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Streaming subscriptions in decline as UK households cut budgets

The UK streaming boom is officially over after the number of homes with services such as Netflix, Amazon and Disney+ fell in the first quarter, as the cost of living crisis forced hundreds of thousands of streaming fans to slim down their subscriptions to just a few favourites.

The number of UK homes that have at least one paid-for subscription streaming service fell by 215,000 in the first quarter – ending a decade of almost uninterrupted growth in the popularity of streaming services – as households cut budgets to cope as inflation runs at a three-decade high.

“With many streaming services having witnessed significant revenue growth during the height of Covid, this moment will be sobering,” said Dominic Sunnebo, the global insight director at Kantar Worldpanel, the publisher of the Entertainment on Demand report. “The evidence from these findings suggests that British households are now proactively looking for ways to save, and the subscription video-on-demand (SVoD) market is already seeing the effects of this.”

The unprecedented number of streaming services that are now in the market, at a time when living standards are forecast to suffer their biggest decline since the 1950s, means that ballooning home entertainment budgets that were sacrosanct during pandemic lockdown conditions are now being cut.

The Kantar Worldpanel report found that 16.9m UK households had at least one subscription service – although the average is 2.4 – at the end of the first quarter. While there were 1.29m new subscriptions to SVoD services in the UK in the first three months, this was outweighed by 1.51m cancellations, with more than half a million of those attributed to “money saving”.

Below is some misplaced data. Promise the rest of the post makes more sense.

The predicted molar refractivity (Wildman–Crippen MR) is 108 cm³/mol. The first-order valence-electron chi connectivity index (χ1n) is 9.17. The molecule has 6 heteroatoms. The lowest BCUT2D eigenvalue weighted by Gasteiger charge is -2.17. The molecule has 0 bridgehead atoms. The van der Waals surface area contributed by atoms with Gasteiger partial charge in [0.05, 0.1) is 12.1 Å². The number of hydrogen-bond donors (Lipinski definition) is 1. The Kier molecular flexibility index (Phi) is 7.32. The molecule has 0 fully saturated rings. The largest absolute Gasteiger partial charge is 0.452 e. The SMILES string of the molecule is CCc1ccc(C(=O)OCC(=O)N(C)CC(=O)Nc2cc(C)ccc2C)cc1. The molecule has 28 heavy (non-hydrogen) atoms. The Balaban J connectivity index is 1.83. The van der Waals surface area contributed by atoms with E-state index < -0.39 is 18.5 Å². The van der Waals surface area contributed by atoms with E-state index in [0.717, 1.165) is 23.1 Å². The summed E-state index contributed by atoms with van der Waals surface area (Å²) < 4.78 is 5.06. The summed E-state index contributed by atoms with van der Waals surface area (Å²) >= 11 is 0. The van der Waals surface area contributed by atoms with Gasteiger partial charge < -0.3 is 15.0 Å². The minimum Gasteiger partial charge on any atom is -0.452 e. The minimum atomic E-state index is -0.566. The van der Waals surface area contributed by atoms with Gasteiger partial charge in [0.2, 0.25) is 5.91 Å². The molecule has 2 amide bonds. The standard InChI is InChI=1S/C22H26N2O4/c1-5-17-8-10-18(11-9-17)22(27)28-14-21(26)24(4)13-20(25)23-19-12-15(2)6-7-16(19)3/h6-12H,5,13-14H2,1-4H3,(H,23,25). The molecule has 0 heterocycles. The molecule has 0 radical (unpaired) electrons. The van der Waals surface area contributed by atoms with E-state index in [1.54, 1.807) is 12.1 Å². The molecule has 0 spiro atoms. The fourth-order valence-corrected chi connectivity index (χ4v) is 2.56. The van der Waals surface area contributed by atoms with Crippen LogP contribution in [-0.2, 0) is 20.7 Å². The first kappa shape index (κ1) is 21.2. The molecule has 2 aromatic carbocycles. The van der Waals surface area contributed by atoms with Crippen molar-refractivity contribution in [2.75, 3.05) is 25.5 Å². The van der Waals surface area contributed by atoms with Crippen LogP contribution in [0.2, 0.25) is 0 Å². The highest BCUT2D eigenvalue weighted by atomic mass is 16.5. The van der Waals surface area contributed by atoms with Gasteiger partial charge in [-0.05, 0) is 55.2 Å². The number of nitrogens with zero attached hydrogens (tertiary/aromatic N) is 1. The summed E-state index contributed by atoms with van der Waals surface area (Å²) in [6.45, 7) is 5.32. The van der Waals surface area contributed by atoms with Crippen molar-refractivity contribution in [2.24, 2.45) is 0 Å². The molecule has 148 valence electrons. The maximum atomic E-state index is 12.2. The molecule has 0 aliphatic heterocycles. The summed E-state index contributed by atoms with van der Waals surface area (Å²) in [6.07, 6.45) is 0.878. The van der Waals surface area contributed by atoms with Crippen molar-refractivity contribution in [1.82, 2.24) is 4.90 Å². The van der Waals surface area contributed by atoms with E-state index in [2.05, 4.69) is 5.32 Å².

Cutting back on streaming budgets looks set to increase, with the proportion of consumers planning to cancel at least one SVoD stating the reason as “wanting to save money” hitting an all-time high of 38%.

“In times of financial uncertainty, services need to be indispensable in subscribers’ minds,” said Sunnebo. “As a result, it’s now more critical than ever that SVoD providers demonstrate to consumers how their services are indispensable in the home in what has become a heavily competitive market.”

The report found that cost-conscious streamers were identifying Netflix and Amazon’s Prime Video as the “must-have” services, with the world’s two most popular platforms proving to have the lowest rate of customers leaving in the first quarter.

Prime Video’s action series, Reacher, and Netflix dramas Ozark and Inventing Anna proved to be the most popular shows on SVoD services in the UK in the first quarter.

In contrast, Disney+, the world’s third-biggest service, saw its churn rate (the rate at which customers cancelled subscriptions) triple quarter-on-quarter to 12%. Sky’s Now TV, Discovery+ and BritBox, the joint venture between ITV and the BBC, also had “significant jumps” in churn rates in the quarter.

“Netflix and Amazon can be seen to be the last to go when households are forced to prioritise spend,” said Sunnebo. “Among homes that subscribe to streaming services, Netflix is consistently ranked number one in importance regardless of what platform it is put up against. But for the likes of Disney+, the implications are significant as it must turn its attention to replacing existing services that households subscribe to now it is no longer always going to be seen as another incremental addition.”

Nevertheless, even the world’s biggest streaming service, which on Tuesday will report its first quarter results and provide insight into the strength of the market in the coming months, is feeling the pressure of the post-pandemic slowdown.

In January, Netflix forecast that it would add just 2.5 million new subscribers globally in the first quarter, its worst start to a year in over a decade and confirming that in 2021, it added the fewest subscribers since 2015. Last year, Netflix attracted the lowest number of new UK subscribers since launching in 2012. The Guardian

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